The Life of the World to Come

In honor of Christmas (a season that according to the liturgical calendar of many western churches only began yesterday), I thought I would write this post to demonstrate how the last line of the Nicene Creed, which states, “We look for the resurrection of the dead, and the life of the world to come”  explicates the significance of this season.

I remember once, upon hearing the last part of the line above, having a mild epiphany wherein I realized that Christians should constantly be looking for such life to presently manifest itself. In this manner Christianity waylays the temptation to be a “pie-in-the-sky, opiate of the masses”, because it encourages Christians to not  just endure the present life for some heavenly hereafter, but rather it calls them to be engaged in the world looking for ways to be involved in how the world to come is currently manifesting itself.

In this light, Christmas is the season wherein we celebrate the first manifestation “of the life of the world to come.” Moreover, by celebrating Christmas we sharpen our sensibilities to discern the subtle and often paradoxical ways that God is currently bringing this life into the world, just as he did 2,000 years ago when a baby, the embodiment of human dependency, was born to a marginalized people in some remote back country of the Roman Empire.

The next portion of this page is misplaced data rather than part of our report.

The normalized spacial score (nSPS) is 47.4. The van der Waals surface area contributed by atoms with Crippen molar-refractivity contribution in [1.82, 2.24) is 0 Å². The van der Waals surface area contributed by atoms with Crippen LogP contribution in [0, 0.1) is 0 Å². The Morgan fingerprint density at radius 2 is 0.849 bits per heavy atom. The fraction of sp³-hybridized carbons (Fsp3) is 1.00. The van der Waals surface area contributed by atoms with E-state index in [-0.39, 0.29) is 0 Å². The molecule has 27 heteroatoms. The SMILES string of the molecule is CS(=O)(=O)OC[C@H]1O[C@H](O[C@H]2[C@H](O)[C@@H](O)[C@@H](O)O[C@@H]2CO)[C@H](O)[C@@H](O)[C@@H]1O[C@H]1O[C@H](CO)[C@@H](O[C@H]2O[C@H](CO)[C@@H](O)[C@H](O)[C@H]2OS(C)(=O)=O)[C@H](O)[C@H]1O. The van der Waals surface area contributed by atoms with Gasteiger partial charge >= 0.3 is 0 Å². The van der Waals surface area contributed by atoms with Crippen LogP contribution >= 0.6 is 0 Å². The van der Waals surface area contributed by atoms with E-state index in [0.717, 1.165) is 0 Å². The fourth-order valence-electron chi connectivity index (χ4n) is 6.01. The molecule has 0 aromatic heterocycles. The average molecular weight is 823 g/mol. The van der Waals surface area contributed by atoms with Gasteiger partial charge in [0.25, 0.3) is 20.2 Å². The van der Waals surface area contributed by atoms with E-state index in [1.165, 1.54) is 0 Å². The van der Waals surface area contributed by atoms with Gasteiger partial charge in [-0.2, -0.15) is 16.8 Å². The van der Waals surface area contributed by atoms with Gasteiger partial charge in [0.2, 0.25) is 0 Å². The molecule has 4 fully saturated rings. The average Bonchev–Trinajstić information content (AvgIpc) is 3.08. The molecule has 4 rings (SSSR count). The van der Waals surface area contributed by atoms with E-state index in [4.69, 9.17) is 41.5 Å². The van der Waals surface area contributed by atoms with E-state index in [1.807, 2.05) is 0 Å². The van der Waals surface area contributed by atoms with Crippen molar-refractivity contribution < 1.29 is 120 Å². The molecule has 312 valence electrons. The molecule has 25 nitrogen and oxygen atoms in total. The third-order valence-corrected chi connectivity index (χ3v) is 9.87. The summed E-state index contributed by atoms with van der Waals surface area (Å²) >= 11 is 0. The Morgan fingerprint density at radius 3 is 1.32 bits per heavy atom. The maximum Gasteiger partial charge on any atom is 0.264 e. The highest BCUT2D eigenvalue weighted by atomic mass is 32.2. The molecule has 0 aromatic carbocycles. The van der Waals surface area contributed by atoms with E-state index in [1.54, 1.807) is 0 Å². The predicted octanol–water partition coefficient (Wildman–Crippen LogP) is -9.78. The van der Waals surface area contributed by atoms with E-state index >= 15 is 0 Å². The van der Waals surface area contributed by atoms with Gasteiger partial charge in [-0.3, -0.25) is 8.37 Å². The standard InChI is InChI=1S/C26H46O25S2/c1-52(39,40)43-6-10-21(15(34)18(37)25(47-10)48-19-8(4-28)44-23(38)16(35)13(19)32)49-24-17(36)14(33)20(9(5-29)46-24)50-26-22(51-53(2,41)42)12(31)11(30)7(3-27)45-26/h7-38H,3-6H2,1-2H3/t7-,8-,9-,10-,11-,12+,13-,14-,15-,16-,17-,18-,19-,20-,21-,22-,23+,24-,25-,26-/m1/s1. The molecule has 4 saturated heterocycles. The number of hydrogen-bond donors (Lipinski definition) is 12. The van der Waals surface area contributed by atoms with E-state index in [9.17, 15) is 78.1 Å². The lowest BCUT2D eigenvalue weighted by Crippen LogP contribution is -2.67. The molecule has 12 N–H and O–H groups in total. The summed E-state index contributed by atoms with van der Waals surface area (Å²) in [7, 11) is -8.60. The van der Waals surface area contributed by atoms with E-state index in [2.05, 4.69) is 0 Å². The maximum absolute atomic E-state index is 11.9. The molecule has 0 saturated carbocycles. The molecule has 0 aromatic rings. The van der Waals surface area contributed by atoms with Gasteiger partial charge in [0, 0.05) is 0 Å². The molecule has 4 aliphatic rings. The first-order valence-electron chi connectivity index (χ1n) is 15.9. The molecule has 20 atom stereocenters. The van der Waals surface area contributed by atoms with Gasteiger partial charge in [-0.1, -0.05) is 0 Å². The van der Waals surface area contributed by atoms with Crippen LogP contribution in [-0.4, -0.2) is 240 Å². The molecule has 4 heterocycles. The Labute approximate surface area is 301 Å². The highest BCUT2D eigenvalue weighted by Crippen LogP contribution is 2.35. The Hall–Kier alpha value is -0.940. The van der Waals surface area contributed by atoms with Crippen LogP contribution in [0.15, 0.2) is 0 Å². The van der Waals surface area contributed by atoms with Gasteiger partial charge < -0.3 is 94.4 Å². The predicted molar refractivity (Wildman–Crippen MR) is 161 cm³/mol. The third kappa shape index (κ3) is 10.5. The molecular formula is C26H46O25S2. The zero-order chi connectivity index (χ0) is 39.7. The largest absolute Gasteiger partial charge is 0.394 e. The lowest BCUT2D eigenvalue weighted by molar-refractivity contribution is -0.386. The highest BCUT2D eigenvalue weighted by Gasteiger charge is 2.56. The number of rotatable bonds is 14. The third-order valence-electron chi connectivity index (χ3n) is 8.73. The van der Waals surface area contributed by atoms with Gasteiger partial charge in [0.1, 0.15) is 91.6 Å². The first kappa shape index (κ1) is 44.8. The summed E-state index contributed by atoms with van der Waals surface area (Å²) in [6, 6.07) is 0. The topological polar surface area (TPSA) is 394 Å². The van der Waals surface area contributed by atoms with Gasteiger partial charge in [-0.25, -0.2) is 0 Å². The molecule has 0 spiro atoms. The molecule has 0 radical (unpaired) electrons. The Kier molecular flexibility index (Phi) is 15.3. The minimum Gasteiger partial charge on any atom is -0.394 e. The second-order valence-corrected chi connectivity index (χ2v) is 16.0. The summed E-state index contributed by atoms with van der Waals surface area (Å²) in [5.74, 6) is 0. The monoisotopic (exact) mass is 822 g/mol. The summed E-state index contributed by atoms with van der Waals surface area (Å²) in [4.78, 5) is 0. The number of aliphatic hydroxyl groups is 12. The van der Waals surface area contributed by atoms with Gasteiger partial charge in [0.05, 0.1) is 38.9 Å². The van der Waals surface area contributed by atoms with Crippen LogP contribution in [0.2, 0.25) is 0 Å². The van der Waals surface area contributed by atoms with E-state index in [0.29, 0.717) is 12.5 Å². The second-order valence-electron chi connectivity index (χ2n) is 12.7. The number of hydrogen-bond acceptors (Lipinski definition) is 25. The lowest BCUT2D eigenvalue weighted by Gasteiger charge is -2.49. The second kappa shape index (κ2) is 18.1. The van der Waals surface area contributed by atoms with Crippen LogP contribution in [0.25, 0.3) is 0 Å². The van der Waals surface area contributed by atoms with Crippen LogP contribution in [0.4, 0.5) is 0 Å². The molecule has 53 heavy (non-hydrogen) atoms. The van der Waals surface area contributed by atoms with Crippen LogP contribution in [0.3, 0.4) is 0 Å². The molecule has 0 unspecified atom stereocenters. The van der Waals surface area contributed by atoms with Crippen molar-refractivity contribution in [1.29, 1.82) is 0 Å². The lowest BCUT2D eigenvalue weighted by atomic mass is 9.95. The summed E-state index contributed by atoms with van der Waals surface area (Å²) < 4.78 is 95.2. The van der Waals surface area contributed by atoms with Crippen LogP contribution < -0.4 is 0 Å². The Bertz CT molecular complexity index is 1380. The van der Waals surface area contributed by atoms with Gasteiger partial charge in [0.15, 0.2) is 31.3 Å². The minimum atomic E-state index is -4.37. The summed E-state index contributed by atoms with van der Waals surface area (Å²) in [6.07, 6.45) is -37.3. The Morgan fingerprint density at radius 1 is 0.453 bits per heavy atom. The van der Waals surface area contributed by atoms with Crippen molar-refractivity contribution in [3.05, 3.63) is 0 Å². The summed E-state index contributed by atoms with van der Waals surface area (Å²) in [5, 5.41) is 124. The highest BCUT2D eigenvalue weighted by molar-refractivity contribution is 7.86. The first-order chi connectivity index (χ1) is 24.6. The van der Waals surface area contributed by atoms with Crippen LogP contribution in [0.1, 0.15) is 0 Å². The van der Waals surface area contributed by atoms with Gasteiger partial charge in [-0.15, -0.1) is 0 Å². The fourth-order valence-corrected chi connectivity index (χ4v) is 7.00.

2 Responses to “The Life of the World to Come”

  1. Roger Green  

    You may have mentioned this before, but I was wondering what you thought of the early church co-opting the pagan solstice events for the birthday, when most people I’ve read peg Jesus’ birth in March.

  2. Anthony Velez  

    Wait, what… Jesus was born in March!?!? What kind of revisionist stuff are you reading?

    Okay, really, I think that the baptizing of culture, which is to say the appropriating of local rites and customs of various cultures and giving them new meaning was an ambivalent evangelistic strategy. On the one hand it gave the Church a means to readily connect with new people groups and ease the transition to a new faith, on the other hand it put the faith at risk for syncretism.

    Theologically, I think that structuring time upon a narrative to develop a rhythm and reinforce the vision and values of that narrative is deeply human, and one of the ways we rightly exercise dominion over the elements of nature. Sure, often the times selected to celebrate certain significant events don’t align with when the events actually happened, but for me to get hung up about actual dates when it comes to religious celebration is to capitulate to the sensibilities of modernism. Certain events are innately significant, and it is important spiritually to acknowledge such events, but it is not so important that we nail down the actual dates in acknowledging such events.